krgs "controversy." ♪ am i black or white ♪ am i straight or gay ♪ do i believe in god? do i believe in me? ♪ taboo, risque, prince went there, lured every line between good and bad, pleasure and pain, male and female. >> he presented himself wearing women's clothes, right? he liked us to think that he was mixed. he liked us to wonder if he was straight or gay. you know, and where he was with the whole cross dressing, sort of thing. >> reporter: prince knew that we knew it was all part of the performance. >> i love your clothes, your wardrobe is different. >> thanks. >> do you own a blazer? >> no. >> do you own a pair of pleated khakis? >> no. >> would you ever wear my shoes? >> hell no. >> for all of the sort of
bravura qualities around him, there was a real vulnerability and a simplicity to him. he had like a kids love for it. the way the kids loved things totally, that's the way he was about music. ♪ act your age not your shoe size ♪ >> reporter: what's missing from pop prince once said was danger. maybe danger was just a base. and it was the music that captured it. ♪ coming up -- ♪ ♪ nothing compares to you nothing compares to him as a talent or as a trail blazer. >> every artist today that controls their own image, they owe an enormous debt of gratitude to prince. ♪ ♪
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waterfall? no, me tarzan, king of ngle. why don't you want to just k somebody? if you're a couple, you fight over directions. it's what you do. if you want to save fifteen percent or more on car insurance, you switch to geico. oh ohhhhh it's what you do. ohhhhhh! do you have to do that right in my ear? ♪ i just want your extra time and your -- kiss ♪ a musician's legacy is usually measured by their music. but prince left the world so much more. they never started pushing himself or us. he knocked down walls, took on the music industry, burst the envelope. who else could do all that wearing purple high heels? here is andrea canning. >> reporter: cities around the world draped themselves in purple. fans gathered to honor the
legacy of the man who set a new standard, as a musician, performer, businessman, and superstar. they gathered at paisley park. at first avenue, the club prince made famous, and on social media. from justin timberlake, prince, nothing compares. and madonna, a true visionary, i'm devastated. lionel richie, i'm in total shock. katy perry tweeted, the world lost a lot of magic. lenny kravitz, my musical brother, the one who showed me the possibilities within myself. and oprah, prince, the dove's really are crying now. ♪ dig if you will the picture ♪ of you and i engaged in a kiss ♪ stars of the voice, christina aguilera and blake shelton. >> quite a talent. so yeah, he'll always be an inspiration. >> i feel like we lost a superhero today.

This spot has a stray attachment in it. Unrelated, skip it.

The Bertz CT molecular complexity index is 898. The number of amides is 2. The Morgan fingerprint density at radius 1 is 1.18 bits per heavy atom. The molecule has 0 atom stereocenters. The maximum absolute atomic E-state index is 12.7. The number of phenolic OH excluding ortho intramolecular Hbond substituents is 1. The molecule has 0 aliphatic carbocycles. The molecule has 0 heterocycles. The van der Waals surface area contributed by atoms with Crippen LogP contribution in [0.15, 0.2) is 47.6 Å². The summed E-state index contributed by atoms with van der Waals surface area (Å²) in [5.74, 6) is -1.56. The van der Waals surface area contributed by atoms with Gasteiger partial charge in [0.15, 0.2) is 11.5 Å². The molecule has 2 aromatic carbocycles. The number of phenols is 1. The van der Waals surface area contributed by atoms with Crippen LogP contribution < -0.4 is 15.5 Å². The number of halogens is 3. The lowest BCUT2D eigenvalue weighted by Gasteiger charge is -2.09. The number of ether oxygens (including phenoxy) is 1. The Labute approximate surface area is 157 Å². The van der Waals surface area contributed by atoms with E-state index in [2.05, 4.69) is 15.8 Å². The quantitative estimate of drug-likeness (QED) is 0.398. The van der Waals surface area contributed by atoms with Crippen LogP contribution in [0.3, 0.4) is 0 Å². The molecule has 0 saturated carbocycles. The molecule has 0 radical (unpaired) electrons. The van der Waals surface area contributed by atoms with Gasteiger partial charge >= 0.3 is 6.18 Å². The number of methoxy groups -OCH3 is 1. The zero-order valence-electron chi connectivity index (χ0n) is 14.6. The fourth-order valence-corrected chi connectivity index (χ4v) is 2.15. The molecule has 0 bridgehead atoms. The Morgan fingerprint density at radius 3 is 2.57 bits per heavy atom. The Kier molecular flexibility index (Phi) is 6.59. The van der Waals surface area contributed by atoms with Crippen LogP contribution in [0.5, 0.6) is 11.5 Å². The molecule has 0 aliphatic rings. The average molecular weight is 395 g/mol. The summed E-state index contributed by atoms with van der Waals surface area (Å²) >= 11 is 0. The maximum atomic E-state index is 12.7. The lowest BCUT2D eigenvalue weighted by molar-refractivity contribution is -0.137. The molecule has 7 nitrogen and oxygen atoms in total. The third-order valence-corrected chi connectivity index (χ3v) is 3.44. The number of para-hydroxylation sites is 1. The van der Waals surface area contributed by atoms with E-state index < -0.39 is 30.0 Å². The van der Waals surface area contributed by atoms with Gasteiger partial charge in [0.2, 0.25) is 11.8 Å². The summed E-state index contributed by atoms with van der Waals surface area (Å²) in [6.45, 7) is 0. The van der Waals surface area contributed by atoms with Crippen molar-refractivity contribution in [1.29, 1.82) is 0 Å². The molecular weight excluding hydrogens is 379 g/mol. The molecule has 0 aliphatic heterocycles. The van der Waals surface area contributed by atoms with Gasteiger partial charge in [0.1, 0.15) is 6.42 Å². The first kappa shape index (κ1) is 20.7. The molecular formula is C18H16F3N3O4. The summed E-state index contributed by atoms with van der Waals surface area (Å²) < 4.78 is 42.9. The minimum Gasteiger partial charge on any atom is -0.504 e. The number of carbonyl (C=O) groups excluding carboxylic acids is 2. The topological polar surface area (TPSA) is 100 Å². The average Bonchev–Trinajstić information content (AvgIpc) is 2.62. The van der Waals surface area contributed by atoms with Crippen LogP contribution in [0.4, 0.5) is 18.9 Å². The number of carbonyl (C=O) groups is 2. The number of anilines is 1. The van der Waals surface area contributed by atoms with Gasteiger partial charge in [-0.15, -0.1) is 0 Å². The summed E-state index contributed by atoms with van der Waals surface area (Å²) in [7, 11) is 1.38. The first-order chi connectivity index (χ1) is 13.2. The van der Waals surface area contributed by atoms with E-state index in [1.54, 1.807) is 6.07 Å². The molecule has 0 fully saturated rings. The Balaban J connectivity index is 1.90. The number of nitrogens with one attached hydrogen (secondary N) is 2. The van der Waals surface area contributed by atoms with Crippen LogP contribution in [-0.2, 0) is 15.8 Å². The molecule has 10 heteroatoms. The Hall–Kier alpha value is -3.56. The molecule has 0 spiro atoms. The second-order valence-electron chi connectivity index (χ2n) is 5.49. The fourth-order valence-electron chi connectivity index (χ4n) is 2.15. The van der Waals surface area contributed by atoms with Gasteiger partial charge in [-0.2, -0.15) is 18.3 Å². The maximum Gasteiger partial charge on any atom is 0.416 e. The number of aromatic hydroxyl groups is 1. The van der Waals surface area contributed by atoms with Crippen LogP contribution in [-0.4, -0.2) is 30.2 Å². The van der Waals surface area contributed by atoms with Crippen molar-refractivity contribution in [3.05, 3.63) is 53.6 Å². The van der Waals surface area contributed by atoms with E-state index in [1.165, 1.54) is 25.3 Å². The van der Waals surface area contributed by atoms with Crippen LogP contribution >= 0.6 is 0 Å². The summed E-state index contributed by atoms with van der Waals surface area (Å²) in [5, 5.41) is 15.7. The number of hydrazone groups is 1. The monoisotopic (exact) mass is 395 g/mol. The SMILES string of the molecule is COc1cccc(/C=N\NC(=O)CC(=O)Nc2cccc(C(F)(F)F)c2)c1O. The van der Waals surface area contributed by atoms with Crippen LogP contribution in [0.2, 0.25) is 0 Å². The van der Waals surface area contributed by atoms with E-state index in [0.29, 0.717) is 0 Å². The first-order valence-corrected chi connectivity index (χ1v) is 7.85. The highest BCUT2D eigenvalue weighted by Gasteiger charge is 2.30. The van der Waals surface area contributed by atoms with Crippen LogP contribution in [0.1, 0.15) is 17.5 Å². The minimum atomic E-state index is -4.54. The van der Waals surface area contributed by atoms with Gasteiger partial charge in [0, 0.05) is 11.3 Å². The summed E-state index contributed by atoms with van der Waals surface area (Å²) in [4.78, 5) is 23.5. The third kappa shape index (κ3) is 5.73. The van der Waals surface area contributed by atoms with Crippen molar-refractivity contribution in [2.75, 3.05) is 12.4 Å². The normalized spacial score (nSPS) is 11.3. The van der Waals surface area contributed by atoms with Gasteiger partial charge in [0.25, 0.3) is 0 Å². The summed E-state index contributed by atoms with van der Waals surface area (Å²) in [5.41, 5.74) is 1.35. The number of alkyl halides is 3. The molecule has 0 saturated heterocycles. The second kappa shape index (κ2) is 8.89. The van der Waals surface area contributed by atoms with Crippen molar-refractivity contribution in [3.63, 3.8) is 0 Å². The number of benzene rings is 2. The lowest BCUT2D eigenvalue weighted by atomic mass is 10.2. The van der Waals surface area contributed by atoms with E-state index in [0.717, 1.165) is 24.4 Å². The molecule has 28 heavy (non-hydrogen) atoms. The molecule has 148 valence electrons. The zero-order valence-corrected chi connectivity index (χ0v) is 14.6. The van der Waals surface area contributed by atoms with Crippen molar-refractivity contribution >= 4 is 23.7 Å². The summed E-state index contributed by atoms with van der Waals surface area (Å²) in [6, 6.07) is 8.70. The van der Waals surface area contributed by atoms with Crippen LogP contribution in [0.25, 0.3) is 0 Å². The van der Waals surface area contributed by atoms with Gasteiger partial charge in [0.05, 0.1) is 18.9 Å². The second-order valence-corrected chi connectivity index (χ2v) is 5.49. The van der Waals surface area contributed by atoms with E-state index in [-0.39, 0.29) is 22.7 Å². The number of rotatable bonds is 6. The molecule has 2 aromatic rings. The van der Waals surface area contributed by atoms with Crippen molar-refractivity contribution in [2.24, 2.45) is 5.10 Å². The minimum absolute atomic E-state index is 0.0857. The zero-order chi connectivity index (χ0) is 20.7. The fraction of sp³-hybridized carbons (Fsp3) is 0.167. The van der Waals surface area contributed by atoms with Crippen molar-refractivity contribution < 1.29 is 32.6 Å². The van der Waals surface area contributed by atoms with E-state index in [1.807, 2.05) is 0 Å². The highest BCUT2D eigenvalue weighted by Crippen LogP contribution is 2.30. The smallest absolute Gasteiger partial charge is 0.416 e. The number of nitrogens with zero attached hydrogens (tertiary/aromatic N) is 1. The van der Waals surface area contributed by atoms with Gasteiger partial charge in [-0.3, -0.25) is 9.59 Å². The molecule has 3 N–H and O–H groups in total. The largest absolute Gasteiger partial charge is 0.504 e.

>> verdeen white of earth, wind and fire. >> one word doesn't describe prince. he was incredible, phenomenal, he was so musical. so talented. all in one. he was about ten people in one. and when he came on the scene, he came, he came like gang busters. >> reporter: what made prince unique? the purple one was a singular artist who sang in many voices. there was the rock of little red corvette. ♪ little red corvette ♪ baby >> reporter: the funk of raspberry beret. ♪ raspberry beret ♪ nothing compares >> reporter: the soul of "nothing compares to you." to you. a hit for o'connor, but pure prince who composed it. ♪
musicians, he really was not in a box. >> prince, there's no such thing as oh this is country music. or this is hip hop. this is soul music. this is reggae. it's just all like music. it's just cool, you know. ♪ you walked in >> reporter: in an era of short-lived pop stars and divas, prince was enduring. and a performer, a showman, and perhaps the best muse sigs of his time. and since 1985, "purple rain" guitar solo demonstrates. ♪ ♪ lifelong friend and music producer, jimmy jam. >> prince was very quiet, but his music and his musical ability spoke volumes. said everything he needed to say. >> reporter: but his legacy went far beyond his own art. prince became a mentor. >> unfortunately a lot of kids didn't learn how to play music.